6) Coneflowers Attract Bees & Other Pollinators
Bees, butterflies, and birds all flock to coneflowers. Thanks to their colorful, large blossoms and seed cones, many pollinators like bees are drawn to coneflowers.
Birds love coneflowers, too. American goldfinches and other songbirds eat coneflower seeds.
7) Coneflowers Attract Predatory Insects
Echinacea flowers don’t just attract pollinators. They attract beneficial predatory insects, too. These include the soldier beetle and ladybugs, which are attracted to many plants in the daisy family.
Other natural predators include green lacewings, spechid wasps, syrphid and tachinid flies, praying mantis, and many other tiny wasps and flies.
8) Coneflowers Can Be Cut For Floral Displays
Coneflowers look beautiful in cut floral displays. Their informal appearance makes them a great choice for a natural or organic aesthetic.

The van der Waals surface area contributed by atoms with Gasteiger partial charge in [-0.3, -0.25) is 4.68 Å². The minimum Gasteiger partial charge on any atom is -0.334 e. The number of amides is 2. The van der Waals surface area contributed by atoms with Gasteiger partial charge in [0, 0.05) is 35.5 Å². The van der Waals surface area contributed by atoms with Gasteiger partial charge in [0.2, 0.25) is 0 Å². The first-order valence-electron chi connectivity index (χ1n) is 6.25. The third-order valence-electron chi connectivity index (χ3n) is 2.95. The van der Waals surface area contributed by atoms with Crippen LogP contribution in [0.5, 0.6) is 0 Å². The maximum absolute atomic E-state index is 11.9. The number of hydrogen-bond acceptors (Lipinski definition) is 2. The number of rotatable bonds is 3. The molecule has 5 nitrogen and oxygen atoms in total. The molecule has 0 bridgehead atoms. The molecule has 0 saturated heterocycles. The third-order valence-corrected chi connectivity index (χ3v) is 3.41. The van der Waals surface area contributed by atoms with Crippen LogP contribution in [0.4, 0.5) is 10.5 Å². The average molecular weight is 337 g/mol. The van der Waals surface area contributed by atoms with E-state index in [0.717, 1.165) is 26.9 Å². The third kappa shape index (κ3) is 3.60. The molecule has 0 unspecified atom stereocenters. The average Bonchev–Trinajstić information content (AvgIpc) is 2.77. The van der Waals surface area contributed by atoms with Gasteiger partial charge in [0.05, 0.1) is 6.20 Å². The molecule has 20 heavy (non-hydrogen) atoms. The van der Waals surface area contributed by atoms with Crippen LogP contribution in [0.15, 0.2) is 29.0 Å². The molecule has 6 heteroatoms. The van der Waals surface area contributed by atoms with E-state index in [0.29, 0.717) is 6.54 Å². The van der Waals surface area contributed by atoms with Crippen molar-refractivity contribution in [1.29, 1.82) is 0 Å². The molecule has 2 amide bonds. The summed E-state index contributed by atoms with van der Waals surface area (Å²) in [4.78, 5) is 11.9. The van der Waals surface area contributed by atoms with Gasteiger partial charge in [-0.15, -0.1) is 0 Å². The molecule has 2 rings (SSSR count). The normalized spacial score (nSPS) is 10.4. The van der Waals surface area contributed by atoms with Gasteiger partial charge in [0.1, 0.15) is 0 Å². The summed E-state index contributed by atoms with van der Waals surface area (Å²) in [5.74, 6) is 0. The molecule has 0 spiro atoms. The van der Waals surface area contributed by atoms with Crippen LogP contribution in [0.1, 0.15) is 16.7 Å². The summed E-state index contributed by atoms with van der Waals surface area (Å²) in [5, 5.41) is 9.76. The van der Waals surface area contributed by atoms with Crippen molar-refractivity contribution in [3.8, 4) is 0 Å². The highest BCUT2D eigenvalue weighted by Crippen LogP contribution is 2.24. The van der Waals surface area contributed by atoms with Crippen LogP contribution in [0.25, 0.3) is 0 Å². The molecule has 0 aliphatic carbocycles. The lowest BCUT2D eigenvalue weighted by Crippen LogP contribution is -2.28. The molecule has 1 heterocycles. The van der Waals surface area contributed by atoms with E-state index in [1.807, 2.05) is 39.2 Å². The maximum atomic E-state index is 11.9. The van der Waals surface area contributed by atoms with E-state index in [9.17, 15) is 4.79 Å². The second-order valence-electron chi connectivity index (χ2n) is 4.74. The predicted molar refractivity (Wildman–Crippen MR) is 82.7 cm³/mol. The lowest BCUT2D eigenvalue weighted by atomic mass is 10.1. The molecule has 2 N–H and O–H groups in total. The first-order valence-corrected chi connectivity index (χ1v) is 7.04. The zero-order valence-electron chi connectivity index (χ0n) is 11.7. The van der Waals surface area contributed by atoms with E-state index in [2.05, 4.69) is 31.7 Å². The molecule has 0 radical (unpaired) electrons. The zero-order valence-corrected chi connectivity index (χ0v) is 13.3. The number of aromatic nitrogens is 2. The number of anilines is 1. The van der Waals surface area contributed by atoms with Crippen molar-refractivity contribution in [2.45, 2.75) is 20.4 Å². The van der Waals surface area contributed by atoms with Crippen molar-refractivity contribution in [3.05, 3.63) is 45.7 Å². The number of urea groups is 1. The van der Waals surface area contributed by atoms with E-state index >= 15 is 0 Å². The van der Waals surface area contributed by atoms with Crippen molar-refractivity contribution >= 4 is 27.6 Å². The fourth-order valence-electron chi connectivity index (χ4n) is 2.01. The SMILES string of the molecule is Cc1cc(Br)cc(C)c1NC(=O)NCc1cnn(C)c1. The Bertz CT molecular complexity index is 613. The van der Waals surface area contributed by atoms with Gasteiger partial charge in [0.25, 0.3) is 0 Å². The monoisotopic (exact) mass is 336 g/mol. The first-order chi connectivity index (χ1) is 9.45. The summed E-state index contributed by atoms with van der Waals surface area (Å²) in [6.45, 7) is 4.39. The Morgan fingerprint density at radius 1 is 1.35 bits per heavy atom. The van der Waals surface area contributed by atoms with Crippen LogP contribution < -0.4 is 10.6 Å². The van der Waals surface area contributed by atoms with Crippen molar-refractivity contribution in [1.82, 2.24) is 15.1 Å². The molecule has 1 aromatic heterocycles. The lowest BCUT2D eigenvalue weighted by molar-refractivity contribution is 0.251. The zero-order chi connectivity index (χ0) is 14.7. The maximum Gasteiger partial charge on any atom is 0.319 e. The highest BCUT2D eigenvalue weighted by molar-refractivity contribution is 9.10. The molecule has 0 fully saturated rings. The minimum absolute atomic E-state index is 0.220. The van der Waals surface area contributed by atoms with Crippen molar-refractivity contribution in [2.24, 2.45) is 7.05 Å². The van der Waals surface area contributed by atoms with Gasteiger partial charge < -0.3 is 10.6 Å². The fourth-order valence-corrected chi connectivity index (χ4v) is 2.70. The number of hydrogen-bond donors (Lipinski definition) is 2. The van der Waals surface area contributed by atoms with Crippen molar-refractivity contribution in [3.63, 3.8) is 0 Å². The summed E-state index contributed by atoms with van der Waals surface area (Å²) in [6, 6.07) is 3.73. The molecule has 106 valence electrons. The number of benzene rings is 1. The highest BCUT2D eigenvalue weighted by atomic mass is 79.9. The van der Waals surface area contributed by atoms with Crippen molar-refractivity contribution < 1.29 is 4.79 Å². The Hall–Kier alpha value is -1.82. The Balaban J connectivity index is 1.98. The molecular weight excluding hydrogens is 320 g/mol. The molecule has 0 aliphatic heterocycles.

To make cut flowers last longer, use sharp, clean snips. Make a diagonal cut in the stem, strip off any leaves, and immediately place the stem into lukewarm water. Change the water at least every other day and keep the vase away from heat sources, including direct sunlight.
9) They Can Also Be Dried To Create Longer Lasting Arrangements
Dried coneflowers add a lovely, natural look to dried flower arrangements. However, be aware that the petals themselves are tough to dry.
Instead, you’ll be left with the bristly cone, but these add a touch of textural interest to any arrangement.
10) Coneflowers Attract Butterflies